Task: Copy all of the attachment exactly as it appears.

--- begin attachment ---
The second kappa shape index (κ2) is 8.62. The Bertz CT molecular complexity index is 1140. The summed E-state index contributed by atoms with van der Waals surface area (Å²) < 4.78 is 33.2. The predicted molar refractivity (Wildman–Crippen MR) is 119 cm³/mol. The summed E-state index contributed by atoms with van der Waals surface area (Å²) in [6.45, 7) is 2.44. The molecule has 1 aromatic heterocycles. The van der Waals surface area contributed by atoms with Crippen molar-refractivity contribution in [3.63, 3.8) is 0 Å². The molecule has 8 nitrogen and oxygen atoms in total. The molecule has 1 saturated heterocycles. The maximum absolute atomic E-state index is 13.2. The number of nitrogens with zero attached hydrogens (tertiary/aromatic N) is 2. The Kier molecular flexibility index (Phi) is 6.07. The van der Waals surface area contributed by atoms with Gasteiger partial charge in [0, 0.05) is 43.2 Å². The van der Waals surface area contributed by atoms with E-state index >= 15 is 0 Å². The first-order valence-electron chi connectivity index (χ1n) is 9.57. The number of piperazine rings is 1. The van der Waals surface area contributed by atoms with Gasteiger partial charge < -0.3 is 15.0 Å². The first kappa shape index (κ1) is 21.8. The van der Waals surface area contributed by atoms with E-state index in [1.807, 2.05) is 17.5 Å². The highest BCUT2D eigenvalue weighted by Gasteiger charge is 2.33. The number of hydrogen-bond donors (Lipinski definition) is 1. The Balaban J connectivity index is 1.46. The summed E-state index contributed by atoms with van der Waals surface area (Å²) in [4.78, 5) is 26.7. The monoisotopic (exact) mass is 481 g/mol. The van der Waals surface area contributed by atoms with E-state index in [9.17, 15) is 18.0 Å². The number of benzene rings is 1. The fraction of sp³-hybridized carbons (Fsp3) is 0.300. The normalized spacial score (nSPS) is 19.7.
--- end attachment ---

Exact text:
The second kappa shape index (κ2) is 8.62. The Bertz CT molecular complexity index is 1140. The summed E-state index contributed by atoms with van der Waals surface area (Å²) < 4.78 is 33.2. The predicted molar refractivity (Wildman–Crippen MR) is 119 cm³/mol. The summed E-state index contributed by atoms with van der Waals surface area (Å²) in [6.45, 7) is 2.44. The molecule has 1 aromatic heterocycles. The van der Waals surface area contributed by atoms with Crippen molar-refractivity contribution in [3.63, 3.8) is 0 Å². The molecule has 8 nitrogen and oxygen atoms in total. The molecule has 1 saturated heterocycles. The maximum absolute atomic E-state index is 13.2. The number of nitrogens with zero attached hydrogens (tertiary/aromatic N) is 2. The Kier molecular flexibility index (Phi) is 6.07. The van der Waals surface area contributed by atoms with Gasteiger partial charge in [0, 0.05) is 43.2 Å². The van der Waals surface area contributed by atoms with E-state index >= 15 is 0 Å². The first-order valence-electron chi connectivity index (χ1n) is 9.57. The number of piperazine rings is 1. The van der Waals surface area contributed by atoms with Gasteiger partial charge < -0.3 is 15.0 Å². The first kappa shape index (κ1) is 21.8. The van der Waals surface area contributed by atoms with E-state index in [1.807, 2.05) is 17.5 Å². The highest BCUT2D eigenvalue weighted by Gasteiger charge is 2.33. The number of hydrogen-bond donors (Lipinski definition) is 1. The Balaban J connectivity index is 1.46. The summed E-state index contributed by atoms with van der Waals surface area (Å²) in [4.78, 5) is 26.7. The monoisotopic (exact) mass is 481 g/mol. The van der Waals surface area contributed by atoms with E-state index in [9.17, 15) is 18.0 Å². The number of benzene rings is 1. The fraction of sp³-hybridized carbons (Fsp3) is 0.300. The normalized spacial score (nSPS) is 19.7.